RESOURCE

August 2014
 

Going The Distance

Meet a leading Oregon health and safety professional

Company: NECA-International Brotherhood of Electrical Workers Electrical Training Center (NIETC), Portland, OR

Safety Director / Instructor: Barry Moreland

Photo of Barry Moreland

Common Hazards: OSHA's focus four – falls, electrical-related hazards – shock and arc, struck by, and caught-in-between. More specifically, working with those new to the construction industry and trying to bring them up to speed on the level of safety awareness and expectations required in the workplace today.

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What is your background and safety philosophy?

Safety training came to me as a kid, when my father, who is also an electrician, made sure my brothers and I were aware of the various hazards using tools and equipment growing up in a rural setting. Those early lessons stuck with me as I entered into the NECA-IBEW electrical apprenticeship program in 1993 and ultimately turned out as a journeyman wireman. During that time, safety was not a heavily emphasized topic in either the course curriculum or the jobsites that I worked on. At least not the way safety is integrated into every aspect of our industry today. This is not to say we embraced working unsafely, but shortcuts were taken and when an incident or near miss occurred, we stopped, picked up the pieces, and went back to work. In short, we got lucky an awful lot of the time. It seemed to me that safety – or working safely – was only as important as what the person who was running the job made it. This could vary widely from jobsite to jobsite.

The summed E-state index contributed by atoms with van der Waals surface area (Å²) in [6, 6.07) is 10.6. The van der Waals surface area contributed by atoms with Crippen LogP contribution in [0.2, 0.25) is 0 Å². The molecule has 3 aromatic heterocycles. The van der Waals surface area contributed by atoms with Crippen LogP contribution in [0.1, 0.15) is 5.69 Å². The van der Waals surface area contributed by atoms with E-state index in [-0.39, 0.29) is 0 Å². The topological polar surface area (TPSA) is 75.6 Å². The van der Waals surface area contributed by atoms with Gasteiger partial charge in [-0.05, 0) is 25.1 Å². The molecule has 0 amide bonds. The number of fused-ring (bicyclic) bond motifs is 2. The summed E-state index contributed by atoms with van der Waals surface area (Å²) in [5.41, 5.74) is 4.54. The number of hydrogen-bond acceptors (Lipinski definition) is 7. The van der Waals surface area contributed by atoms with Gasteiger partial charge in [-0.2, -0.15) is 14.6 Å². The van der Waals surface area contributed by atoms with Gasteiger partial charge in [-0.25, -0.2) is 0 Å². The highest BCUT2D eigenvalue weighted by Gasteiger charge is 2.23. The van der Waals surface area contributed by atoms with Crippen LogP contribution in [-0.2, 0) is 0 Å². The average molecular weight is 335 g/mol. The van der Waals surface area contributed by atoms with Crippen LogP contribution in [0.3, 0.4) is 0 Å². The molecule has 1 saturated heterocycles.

After my apprenticeship, I had the opportunity to work on a wide variety of projects as a journeyman, foreman, and service electrician. I left the field in 2002 to work as an apprenticeship instructor at the NIETC and later to the safety director position where I have worked for the last decade.

My safety philosophy follows the same process as how I was taught as a kid. You have to let people know you care about their well-being and safety just as much (arguably more) as the tasks you are expecting them to perform. There has to be enough time to determine where their strengths and weaknesses are as they relate to hazard awareness and avoidance. The expectation that everyone has common sense, especially when it comes to hazards found in construction and maintenance, is ridiculous. Employees, especially new workers, easily relate how safety is in their best interest but many times lack the understanding on how workplace injuries can impact the overall job, their employer, the general contractor, and the customer.

Explain how you partner or work with businesses/trades?

This is where my job is the most rewarding. In the late '90s, the NIETC trustees established the safety director position to assist Oregon-Columbia NECA electrical contractors and IBEW LU 48 members in all aspects of safety compliance, hazard identification, and training. This structure is unique and, strangely enough, not very often duplicated in other trade union/specialty contractor associations. It provides an excellent resource for communication and networking between state and federal regulatory agencies, our clients, general contractors, and, probably most importantly, between our NECA electrical contractor safety managers and the IBEW 48 staff and members. I am able to participate closely with Oregon OSHA committees and stakeholder groups to stay ahead of regulatory changes that will impact our workers. I frequently provide electrical safety/NFPA 70E training and education for general contractors and clients so we can work more closely together on understanding how dangerous energized electrical work can be, both for the worker, and to the continuity of business function. I am able to visit jobsites and assist our contractors in hazard identification and control options. Our industry also has an effective joint NECA-IBEW safety committee, where I have co-chaired for the past 10 years.